strange advertisement

Discussion in 'Rod Building' started by ken2cross, Feb 12, 2013.

  1. ken2cross Member

    Posts: 115
    Lake Stevens, Wa
    Ratings: +13 / 0
    I just read a strange advertisement. A 4 piece rod was said to be the new standard because in part they are faster. Am I missing something?
    I was thinking my next would be a 2 piece rod thinking less parts = better reliability.
    I don't see where 4 pieces would make the action faster but it seams the extra mass would make it slightly slower.
  2. Mike Ediger Active Member

    Posts: 1,409
    Spokane, WA
    Ratings: +152 / 8
    Some say tip-over-butt ferrules cause "flat spots" or "hinges" or "stiffen" the blank (which some may call faster) because you lose the continuous taper of the rod and therefore transfer of energy. Internal ferrules are said to maintain the continuous taper of the rod and therefore have less effect on loading/unloading the rod. The less ferrules the more consistent the taper and transfer of energy, which means a one piece rod is more consistent than a 2pc, a 2pc rod more consistent than a 3pc....etc. Expert casters (of which I am not) may be able to tell a difference, but I doubt most of us hacks can. I wouldn't worry about it if I were you. Just something for fly fishing physicists to argue about around the campfire or computer.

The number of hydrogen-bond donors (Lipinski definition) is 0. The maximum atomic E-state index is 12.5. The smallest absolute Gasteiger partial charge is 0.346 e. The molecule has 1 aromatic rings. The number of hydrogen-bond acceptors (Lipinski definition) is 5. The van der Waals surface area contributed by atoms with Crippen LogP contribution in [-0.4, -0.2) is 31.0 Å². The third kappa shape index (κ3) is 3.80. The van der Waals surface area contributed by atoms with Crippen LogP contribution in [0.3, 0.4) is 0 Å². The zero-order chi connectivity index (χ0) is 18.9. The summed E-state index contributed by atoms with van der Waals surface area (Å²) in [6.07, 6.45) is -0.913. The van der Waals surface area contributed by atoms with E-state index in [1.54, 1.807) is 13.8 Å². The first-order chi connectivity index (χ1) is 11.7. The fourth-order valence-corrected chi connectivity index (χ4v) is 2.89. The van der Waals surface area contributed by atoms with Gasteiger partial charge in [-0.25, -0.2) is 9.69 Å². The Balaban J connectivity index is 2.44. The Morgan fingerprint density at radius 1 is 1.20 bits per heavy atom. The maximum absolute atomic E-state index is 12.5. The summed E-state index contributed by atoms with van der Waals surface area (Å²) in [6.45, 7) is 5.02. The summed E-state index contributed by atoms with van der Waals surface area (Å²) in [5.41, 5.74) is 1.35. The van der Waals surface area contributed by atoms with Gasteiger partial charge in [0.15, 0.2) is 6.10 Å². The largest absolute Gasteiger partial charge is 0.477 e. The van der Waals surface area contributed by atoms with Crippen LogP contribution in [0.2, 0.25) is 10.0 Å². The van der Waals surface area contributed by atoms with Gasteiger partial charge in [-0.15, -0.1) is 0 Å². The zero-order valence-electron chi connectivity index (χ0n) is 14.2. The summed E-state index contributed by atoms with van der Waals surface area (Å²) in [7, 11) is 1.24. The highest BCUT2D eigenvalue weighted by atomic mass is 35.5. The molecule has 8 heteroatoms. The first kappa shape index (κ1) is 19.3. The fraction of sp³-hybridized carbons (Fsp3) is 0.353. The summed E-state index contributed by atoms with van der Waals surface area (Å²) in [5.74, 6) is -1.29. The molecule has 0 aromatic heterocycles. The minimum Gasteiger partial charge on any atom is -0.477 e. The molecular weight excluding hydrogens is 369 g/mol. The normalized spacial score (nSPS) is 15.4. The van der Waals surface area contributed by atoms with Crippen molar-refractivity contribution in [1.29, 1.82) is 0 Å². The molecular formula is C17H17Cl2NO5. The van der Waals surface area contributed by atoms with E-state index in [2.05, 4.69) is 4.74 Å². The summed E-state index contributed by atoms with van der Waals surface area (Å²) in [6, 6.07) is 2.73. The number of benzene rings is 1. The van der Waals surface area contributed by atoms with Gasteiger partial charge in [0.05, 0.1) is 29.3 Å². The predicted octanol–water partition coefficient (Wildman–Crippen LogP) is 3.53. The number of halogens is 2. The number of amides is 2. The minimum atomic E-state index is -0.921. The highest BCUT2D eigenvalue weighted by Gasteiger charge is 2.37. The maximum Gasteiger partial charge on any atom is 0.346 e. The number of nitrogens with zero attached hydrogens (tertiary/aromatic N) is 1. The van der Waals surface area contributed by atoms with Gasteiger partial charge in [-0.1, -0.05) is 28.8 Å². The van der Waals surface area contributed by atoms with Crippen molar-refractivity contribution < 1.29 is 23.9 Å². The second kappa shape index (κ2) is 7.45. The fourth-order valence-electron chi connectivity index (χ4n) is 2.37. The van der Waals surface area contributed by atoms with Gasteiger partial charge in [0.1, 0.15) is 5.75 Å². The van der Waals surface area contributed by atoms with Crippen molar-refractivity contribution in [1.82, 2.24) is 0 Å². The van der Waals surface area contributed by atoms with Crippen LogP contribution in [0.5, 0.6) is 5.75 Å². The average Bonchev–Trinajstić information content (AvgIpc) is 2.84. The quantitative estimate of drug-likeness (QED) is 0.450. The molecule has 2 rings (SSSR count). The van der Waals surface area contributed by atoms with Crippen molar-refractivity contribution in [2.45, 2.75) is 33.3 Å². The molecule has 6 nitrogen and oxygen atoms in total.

Just my uneducated opinion.
  3. Idaho steel Active Member

    Posts: 152
    Ratings: +49 / 0
    Marketers have been known to say nearly anything they think will generate a sale... I tend to believe four piece rods are the new standard simply for transportability.

    As Mike said, don't worry about it. Build the one that make you happiest.
  4. Half Pounder Member

    Posts: 37
    Pacific Northwest
    Ratings: +6 / 0
    Given the option, I prefer finishing out two-piece rods, but I would be happiest fishing with nothing but one-piecers. There are two many variables in construction technique, wall thickness, and taper design to hold fast to many truisms in terms of rod action and power vis-a-vis number of sections; however, I'd say that Mike E. is right about consistency of taper, etc. I have wrapped sweet four-piece rods that were somewhat less sweet in the same line weight as two piece. And vice versa . . . . :)